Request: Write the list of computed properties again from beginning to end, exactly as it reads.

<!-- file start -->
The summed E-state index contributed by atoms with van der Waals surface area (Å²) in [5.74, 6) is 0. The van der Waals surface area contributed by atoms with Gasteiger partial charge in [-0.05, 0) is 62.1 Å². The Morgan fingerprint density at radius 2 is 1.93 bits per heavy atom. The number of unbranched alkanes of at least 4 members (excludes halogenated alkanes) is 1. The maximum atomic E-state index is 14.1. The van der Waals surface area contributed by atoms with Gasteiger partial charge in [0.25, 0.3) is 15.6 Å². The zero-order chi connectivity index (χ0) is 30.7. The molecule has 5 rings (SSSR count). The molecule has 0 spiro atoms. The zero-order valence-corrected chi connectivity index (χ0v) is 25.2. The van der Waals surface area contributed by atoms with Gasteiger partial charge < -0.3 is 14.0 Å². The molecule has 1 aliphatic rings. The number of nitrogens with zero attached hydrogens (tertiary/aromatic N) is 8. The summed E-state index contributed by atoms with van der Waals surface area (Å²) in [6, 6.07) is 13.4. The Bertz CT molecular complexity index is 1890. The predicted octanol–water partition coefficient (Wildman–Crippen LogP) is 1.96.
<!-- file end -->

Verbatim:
The summed E-state index contributed by atoms with van der Waals surface area (Å²) in [5.74, 6) is 0. The van der Waals surface area contributed by atoms with Gasteiger partial charge in [-0.05, 0) is 62.1 Å². The Morgan fingerprint density at radius 2 is 1.93 bits per heavy atom. The number of unbranched alkanes of at least 4 members (excludes halogenated alkanes) is 1. The maximum atomic E-state index is 14.1. The van der Waals surface area contributed by atoms with Gasteiger partial charge in [0.25, 0.3) is 15.6 Å². The zero-order chi connectivity index (χ0) is 30.7. The molecule has 5 rings (SSSR count). The molecule has 0 spiro atoms. The zero-order valence-corrected chi connectivity index (χ0v) is 25.2. The van der Waals surface area contributed by atoms with Gasteiger partial charge < -0.3 is 14.0 Å². The molecule has 1 aliphatic rings. The number of nitrogens with zero attached hydrogens (tertiary/aromatic N) is 8. The summed E-state index contributed by atoms with van der Waals surface area (Å²) in [6, 6.07) is 13.4. The Bertz CT molecular complexity index is 1890. The predicted octanol–water partition coefficient (Wildman–Crippen LogP) is 1.96.